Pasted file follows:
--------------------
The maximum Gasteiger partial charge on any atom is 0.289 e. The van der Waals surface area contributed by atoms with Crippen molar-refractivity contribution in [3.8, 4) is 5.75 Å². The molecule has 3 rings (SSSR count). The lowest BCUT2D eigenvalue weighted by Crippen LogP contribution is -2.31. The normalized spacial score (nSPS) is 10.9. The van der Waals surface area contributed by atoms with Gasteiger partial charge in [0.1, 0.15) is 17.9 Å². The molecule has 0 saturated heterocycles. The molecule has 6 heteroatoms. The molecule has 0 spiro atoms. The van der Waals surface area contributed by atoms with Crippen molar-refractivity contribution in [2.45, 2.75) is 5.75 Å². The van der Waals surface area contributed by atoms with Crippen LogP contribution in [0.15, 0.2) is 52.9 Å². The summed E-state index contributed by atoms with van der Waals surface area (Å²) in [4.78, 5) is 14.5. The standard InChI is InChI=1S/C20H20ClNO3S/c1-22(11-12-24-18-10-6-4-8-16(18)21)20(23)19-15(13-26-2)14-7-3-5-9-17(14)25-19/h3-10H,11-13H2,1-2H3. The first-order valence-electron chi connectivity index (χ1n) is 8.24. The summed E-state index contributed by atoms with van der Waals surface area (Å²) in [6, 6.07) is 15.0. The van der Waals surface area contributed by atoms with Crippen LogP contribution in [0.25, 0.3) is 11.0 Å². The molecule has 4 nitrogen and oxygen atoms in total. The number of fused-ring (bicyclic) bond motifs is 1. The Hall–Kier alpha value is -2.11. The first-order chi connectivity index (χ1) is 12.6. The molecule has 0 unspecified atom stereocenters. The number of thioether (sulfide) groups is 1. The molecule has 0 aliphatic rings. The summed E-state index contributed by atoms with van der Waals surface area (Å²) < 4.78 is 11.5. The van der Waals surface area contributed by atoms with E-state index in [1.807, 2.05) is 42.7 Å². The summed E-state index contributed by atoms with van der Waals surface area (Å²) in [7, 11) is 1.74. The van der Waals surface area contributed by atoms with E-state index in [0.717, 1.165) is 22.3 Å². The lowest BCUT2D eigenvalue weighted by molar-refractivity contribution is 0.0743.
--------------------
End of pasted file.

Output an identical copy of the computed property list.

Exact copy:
The maximum Gasteiger partial charge on any atom is 0.289 e. The van der Waals surface area contributed by atoms with Crippen molar-refractivity contribution in [3.8, 4) is 5.75 Å². The molecule has 3 rings (SSSR count). The lowest BCUT2D eigenvalue weighted by Crippen LogP contribution is -2.31. The normalized spacial score (nSPS) is 10.9. The van der Waals surface area contributed by atoms with Gasteiger partial charge in [0.1, 0.15) is 17.9 Å². The molecule has 0 saturated heterocycles. The molecule has 6 heteroatoms. The molecule has 0 spiro atoms. The van der Waals surface area contributed by atoms with Crippen molar-refractivity contribution in [2.45, 2.75) is 5.75 Å². The van der Waals surface area contributed by atoms with Crippen LogP contribution in [0.15, 0.2) is 52.9 Å². The summed E-state index contributed by atoms with van der Waals surface area (Å²) in [4.78, 5) is 14.5. The standard InChI is InChI=1S/C20H20ClNO3S/c1-22(11-12-24-18-10-6-4-8-16(18)21)20(23)19-15(13-26-2)14-7-3-5-9-17(14)25-19/h3-10H,11-13H2,1-2H3. The first-order valence-electron chi connectivity index (χ1n) is 8.24. The summed E-state index contributed by atoms with van der Waals surface area (Å²) in [6, 6.07) is 15.0. The van der Waals surface area contributed by atoms with Crippen LogP contribution in [0.25, 0.3) is 11.0 Å². The molecule has 4 nitrogen and oxygen atoms in total. The number of fused-ring (bicyclic) bond motifs is 1. The Hall–Kier alpha value is -2.11. The first-order chi connectivity index (χ1) is 12.6. The molecule has 0 unspecified atom stereocenters. The number of thioether (sulfide) groups is 1. The molecule has 0 aliphatic rings. The summed E-state index contributed by atoms with van der Waals surface area (Å²) < 4.78 is 11.5. The van der Waals surface area contributed by atoms with E-state index in [1.807, 2.05) is 42.7 Å². The summed E-state index contributed by atoms with van der Waals surface area (Å²) in [7, 11) is 1.74. The van der Waals surface area contributed by atoms with E-state index in [0.717, 1.165) is 22.3 Å². The lowest BCUT2D eigenvalue weighted by molar-refractivity contribution is 0.0743.